The creation of a photographic image as the result of exposure to light, is just like the result of a "photo-chemical" reaction. To make this easier to understand, consider photo-chemical reaction that is familiar: a sunburn. A sunburn happens when your skin gets too much exposure to sunlight. Exposure can be better understood if we consider what conditions come about to make a sunburn happen. For instance, you might get a sunburn if you:
These three variables are present in any photochemical reaction:
Sensitivity = How readily does the chemical react to light and how fast the reaction takes place
Amount = How much light is the chemical exposed to
Duration = How long is the chemical exposed to light
For instance, you may also be sunburned if:
In this above case, the additional exposure time may be required to compensate for the medium skin that doesn't react has quickly to the light
In this case, the additional exposure time compensates for the indirect sunlight
This last example may not actually result in a sunburn, but the concept is what's important. in your camera, the same conditions can be manipulated through camera settings:
Sensitivity: The "ISO" controls how sensitive the camera is to light and increasing it can help you shoot more effectively in low light conditions
Amount: The "Aperture" controls how much light enters the camera
Duration: The Shutter controls the duration of exposure to light or the "exposure time"
Proper exposure is curcial, without it you won't get an image--too much or too little exposure is the main reason for digital images to come out poorly or not at all.
Proper exposure is established by the camera through the use of a light meter and a certain combination of mechanical settings which control the amount of light that reaches the sensor. These are known as the Shutter and the Aperture.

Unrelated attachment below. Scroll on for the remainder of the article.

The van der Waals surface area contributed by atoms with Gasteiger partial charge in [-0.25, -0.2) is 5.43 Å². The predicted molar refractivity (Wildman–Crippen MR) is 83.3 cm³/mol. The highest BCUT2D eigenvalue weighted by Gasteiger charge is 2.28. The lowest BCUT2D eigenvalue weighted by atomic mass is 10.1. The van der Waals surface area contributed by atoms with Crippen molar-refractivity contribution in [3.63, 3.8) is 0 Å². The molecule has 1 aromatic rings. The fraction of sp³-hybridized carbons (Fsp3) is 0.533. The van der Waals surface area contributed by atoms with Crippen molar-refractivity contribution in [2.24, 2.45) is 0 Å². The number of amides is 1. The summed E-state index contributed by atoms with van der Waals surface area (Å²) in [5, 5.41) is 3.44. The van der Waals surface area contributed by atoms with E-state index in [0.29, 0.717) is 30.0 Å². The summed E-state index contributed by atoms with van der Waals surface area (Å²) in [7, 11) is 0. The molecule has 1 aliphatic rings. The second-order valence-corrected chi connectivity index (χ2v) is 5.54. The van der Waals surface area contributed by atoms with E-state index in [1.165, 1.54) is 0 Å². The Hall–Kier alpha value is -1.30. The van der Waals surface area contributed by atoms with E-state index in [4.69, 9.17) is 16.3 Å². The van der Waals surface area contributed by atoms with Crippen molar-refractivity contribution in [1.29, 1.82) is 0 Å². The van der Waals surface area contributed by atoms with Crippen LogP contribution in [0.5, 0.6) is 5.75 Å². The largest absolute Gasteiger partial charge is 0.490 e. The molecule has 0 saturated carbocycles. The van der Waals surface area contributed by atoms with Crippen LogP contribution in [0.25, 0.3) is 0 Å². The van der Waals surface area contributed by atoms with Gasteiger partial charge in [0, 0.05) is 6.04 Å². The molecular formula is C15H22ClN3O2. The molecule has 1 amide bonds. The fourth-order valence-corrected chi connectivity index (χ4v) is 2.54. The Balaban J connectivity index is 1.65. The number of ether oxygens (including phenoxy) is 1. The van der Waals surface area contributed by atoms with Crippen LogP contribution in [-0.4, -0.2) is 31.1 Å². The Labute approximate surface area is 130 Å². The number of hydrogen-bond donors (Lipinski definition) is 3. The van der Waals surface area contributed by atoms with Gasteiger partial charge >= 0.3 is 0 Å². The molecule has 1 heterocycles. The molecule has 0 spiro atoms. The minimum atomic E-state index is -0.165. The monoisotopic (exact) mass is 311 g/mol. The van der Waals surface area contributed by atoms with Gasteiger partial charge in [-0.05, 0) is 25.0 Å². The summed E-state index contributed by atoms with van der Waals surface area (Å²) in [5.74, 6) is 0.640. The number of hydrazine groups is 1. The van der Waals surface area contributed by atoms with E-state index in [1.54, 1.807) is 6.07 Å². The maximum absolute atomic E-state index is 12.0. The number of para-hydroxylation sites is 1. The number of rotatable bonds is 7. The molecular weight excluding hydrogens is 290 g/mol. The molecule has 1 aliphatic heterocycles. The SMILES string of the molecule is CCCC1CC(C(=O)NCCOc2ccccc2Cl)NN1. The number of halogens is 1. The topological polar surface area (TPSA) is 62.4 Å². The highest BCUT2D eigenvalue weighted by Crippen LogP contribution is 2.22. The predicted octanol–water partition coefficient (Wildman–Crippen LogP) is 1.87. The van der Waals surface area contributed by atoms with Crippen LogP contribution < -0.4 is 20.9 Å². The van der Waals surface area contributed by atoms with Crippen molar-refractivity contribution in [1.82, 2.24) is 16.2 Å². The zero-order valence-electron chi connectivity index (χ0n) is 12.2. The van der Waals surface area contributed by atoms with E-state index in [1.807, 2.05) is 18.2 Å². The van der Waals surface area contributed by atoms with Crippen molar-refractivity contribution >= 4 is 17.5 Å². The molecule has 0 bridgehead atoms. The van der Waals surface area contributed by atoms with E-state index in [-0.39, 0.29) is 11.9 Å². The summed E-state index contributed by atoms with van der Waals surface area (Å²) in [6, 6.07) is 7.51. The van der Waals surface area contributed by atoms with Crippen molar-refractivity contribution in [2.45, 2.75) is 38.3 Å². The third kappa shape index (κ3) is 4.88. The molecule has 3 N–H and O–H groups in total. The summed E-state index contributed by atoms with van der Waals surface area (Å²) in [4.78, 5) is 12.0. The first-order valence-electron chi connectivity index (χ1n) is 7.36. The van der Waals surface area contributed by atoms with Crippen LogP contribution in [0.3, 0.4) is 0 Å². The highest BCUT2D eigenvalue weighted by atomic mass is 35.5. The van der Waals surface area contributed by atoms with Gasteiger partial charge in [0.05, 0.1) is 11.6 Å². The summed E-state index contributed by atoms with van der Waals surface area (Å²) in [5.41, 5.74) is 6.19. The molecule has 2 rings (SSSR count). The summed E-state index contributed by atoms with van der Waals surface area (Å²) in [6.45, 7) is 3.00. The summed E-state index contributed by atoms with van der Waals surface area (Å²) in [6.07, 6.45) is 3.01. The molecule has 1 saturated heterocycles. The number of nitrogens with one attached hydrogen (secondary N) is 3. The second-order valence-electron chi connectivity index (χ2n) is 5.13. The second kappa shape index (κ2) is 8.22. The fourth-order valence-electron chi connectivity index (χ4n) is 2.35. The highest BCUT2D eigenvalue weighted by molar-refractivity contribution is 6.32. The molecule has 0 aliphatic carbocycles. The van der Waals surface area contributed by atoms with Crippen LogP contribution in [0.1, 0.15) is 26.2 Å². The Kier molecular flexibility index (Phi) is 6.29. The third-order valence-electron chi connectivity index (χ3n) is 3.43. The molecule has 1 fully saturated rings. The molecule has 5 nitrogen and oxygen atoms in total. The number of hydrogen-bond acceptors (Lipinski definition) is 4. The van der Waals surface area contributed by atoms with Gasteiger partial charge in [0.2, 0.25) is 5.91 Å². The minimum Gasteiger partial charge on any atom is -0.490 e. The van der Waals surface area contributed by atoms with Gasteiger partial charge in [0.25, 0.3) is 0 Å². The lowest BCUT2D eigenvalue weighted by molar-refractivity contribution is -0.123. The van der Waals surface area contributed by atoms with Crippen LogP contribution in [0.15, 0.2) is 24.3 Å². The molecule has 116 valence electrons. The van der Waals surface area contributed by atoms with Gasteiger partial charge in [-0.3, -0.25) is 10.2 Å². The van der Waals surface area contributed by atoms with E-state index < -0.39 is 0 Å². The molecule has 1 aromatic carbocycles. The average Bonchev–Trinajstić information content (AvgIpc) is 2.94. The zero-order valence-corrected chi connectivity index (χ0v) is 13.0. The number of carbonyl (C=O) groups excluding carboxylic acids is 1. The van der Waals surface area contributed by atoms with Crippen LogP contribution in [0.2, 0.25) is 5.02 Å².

The camera is mainly a box that holds the light sensitive sensor. It also has a lens that focuses light onto the sensor. The most crucial part of taking a photograph is controlling how much light reaches the sensor so that it will in fact create an image. The camera has two devices that control the “exposure” of the snesor:
The shutter in the camera can be manipulated to allow the light to reach the sensor for only a split second, or many seconds long. The most common shutter speeds are fractions of a second such as 1/60th of a second or faster; up to 2000/th of a second on average. These fractions of a second are denoted on your camera simply with denomenator. (i.e. 1/60th, as simply 60).
The aperture in the lens can control how much light reaches the shutter. It works in the same basic way that the Iris does in our eyes. By constricting the aperture to a small hole, the lens will only allow a fraction of the light that it normally does. The normal aperture settings correspond to exactly half or twice as much light as the previous setting.
Other reasons to use fast/slow shutter speeds